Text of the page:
to have a child of their own.
A NATION IN CONFLICT ...
There are many people today who believe that abortion
is wrong. They recognize that medical science has long since proven conclusively
that human life begins at fertilization. They accordingly, cannot and
do not deny that abortion is killing. Further, most also believe abortion
is against God's will.
But, many of these sincere people feel
that women's rights are so important that she should be allowed to choose to
end the life of her developing baby. This is an untenable position. A person
can't have it both ways. If abortion is wrong, then both, mother and baby should
be protected, unless it can be shown that one's life (the mother's) might be
lost if the pregnancy were allowed to continue. Only the preservation of one
life is weighty enough to justify taking another.
No one has the right
to choose to do what is wrong
THE SLAVERY ANALOGY ...
In 1857 the U.S. Supreme Court
decided the Dred Scott Decision. By a 7-2 vote it ruled that black people
were not "legal persons, that they were the property of the slave owner.
Abolitionists protested, to be met with this answer. "We understand
you oppose slavery and find it morally offensive. That is your privilege.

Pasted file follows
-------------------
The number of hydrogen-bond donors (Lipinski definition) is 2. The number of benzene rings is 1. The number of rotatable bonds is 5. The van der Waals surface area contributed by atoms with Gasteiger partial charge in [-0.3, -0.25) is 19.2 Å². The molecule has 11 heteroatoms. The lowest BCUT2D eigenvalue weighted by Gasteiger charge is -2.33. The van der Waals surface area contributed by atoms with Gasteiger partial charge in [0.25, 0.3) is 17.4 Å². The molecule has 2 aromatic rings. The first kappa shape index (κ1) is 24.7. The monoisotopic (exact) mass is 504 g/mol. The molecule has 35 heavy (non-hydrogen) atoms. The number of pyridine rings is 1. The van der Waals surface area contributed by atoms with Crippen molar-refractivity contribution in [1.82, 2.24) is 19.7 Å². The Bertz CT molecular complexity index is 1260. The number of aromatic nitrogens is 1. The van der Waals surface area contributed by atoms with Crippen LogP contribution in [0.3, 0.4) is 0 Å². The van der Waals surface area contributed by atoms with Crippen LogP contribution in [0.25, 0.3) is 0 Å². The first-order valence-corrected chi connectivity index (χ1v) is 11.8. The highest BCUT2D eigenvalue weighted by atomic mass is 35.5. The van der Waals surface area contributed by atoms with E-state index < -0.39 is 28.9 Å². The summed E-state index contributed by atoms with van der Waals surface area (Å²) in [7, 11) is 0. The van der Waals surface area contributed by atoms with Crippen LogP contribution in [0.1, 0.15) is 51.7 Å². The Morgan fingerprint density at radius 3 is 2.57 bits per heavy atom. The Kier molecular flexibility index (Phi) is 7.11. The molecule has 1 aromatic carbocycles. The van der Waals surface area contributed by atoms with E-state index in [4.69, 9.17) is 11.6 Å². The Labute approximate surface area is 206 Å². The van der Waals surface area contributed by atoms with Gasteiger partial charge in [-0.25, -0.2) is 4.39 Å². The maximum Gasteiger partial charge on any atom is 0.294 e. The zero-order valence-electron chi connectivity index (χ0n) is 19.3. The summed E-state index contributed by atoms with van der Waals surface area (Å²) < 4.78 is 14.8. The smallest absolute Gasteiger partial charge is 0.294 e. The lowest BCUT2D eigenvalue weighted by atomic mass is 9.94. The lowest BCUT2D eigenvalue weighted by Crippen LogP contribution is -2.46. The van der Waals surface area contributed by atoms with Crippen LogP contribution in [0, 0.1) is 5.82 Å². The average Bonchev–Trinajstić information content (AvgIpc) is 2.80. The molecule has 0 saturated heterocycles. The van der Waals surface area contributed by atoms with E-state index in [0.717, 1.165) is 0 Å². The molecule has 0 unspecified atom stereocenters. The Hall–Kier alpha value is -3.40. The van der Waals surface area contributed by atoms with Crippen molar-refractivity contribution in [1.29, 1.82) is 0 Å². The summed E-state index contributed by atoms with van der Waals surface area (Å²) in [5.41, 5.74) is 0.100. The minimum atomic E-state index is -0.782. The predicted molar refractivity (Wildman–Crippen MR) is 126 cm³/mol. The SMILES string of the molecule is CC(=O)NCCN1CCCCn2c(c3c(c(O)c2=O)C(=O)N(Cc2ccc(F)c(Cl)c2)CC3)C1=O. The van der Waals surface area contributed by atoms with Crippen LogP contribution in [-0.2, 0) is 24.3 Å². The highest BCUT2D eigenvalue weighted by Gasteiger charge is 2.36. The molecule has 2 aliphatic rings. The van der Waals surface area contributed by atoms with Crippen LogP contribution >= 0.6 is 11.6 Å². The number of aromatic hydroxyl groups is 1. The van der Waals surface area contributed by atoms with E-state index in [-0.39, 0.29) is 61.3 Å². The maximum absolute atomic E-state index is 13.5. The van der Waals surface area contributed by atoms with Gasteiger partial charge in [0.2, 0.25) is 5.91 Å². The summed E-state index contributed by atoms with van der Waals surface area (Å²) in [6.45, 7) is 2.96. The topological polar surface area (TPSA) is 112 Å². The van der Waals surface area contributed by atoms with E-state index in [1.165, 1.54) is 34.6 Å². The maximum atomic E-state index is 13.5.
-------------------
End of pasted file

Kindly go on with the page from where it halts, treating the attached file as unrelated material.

You don't have to own a slave if you don't want to. But, don't impose your
morality on the slave owner. He has the constitutionally protected right
to choose to own a slave."
In the famous Lincoln-Douglas
debates, Mr. Douglas defended the right to choose. Abraham Lincoln's answer
comes down to us ringingly clear. His reply was "No one has the right to
choose to do what is wrong."
RIGHTS HAVE LIMITS ...
I have a right to swing my fist, but that right
stops at your nose. We have the right to freedom of speech, but not to shout
"fire" in a theater. We have a right to freedom of religion, but
not if that religion involves human sacrifice.
A woman has a right to her body, but this
new being, growing within her is not part of her body. Rather, this is a totally
different human being, half of whom are even of a different sex.
COMPASSION FOR HER ...
Pro-lifers in their concern for pregnant
women and their needs have established numerous women helping centers (3,500).
There are also 2,900 Right to Life chapters and the volunteers, who staff both,
are overwhelmingly female. In addition, pro-lifers take pregnant women into
their homes, collect maternity and baby clothes and adopt far more frequently
than other citizens, very often babies with handicaps. They offer legal, medical
and social help for women during and after their pregnancies and after their
abortions. The abortion industry only offers a violent "solution"
to her problem -- abortion. They have no other choices available for the pregnant
woman in need of help. The pro-life movement stands with her. The rights of
women and the rights of the unborn should be joined. Loving alternatives like
adoption must be the focus of our debate.. We reach out to every woman faced